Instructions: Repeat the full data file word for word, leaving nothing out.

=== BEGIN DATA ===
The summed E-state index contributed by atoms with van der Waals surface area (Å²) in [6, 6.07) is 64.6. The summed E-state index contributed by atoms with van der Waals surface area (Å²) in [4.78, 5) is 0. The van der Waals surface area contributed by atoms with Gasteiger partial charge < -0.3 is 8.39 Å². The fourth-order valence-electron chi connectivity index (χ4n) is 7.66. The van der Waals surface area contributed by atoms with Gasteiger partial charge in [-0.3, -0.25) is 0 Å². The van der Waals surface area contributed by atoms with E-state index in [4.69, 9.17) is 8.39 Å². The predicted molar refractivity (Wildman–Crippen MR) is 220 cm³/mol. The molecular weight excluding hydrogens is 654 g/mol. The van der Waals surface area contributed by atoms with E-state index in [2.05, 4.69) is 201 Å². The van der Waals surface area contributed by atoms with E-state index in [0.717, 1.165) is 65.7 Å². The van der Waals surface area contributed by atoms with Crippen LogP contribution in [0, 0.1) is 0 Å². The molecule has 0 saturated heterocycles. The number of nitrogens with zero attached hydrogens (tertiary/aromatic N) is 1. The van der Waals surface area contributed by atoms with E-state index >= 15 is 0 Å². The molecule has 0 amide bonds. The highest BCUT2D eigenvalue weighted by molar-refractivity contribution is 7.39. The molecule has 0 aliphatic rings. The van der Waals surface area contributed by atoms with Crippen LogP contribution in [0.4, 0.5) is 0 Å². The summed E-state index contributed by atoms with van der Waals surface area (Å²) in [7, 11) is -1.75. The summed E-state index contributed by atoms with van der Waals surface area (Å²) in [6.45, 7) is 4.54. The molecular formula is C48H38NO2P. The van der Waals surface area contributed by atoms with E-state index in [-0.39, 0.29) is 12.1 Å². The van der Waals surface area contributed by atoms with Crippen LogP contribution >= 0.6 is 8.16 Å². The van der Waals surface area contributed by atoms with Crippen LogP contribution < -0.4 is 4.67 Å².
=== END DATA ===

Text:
The summed E-state index contributed by atoms with van der Waals surface area (Å²) in [6, 6.07) is 64.6. The summed E-state index contributed by atoms with van der Waals surface area (Å²) in [4.78, 5) is 0. The van der Waals surface area contributed by atoms with Gasteiger partial charge < -0.3 is 8.39 Å². The fourth-order valence-electron chi connectivity index (χ4n) is 7.66. The van der Waals surface area contributed by atoms with Gasteiger partial charge in [-0.3, -0.25) is 0 Å². The van der Waals surface area contributed by atoms with E-state index in [4.69, 9.17) is 8.39 Å². The predicted molar refractivity (Wildman–Crippen MR) is 220 cm³/mol. The molecular weight excluding hydrogens is 654 g/mol. The van der Waals surface area contributed by atoms with E-state index in [2.05, 4.69) is 201 Å². The van der Waals surface area contributed by atoms with E-state index in [0.717, 1.165) is 65.7 Å². The van der Waals surface area contributed by atoms with Crippen LogP contribution in [0, 0.1) is 0 Å². The molecule has 0 saturated heterocycles. The number of nitrogens with zero attached hydrogens (tertiary/aromatic N) is 1. The van der Waals surface area contributed by atoms with E-state index >= 15 is 0 Å². The molecule has 0 amide bonds. The highest BCUT2D eigenvalue weighted by molar-refractivity contribution is 7.39. The molecule has 0 aliphatic rings. The van der Waals surface area contributed by atoms with Crippen LogP contribution in [0.4, 0.5) is 0 Å². The summed E-state index contributed by atoms with van der Waals surface area (Å²) in [7, 11) is -1.75. The summed E-state index contributed by atoms with van der Waals surface area (Å²) in [6.45, 7) is 4.54. The molecular formula is C48H38NO2P. The van der Waals surface area contributed by atoms with E-state index in [-0.39, 0.29) is 12.1 Å². The van der Waals surface area contributed by atoms with Crippen LogP contribution >= 0.6 is 8.16 Å². The van der Waals surface area contributed by atoms with Crippen LogP contribution < -0.4 is 4.67 Å².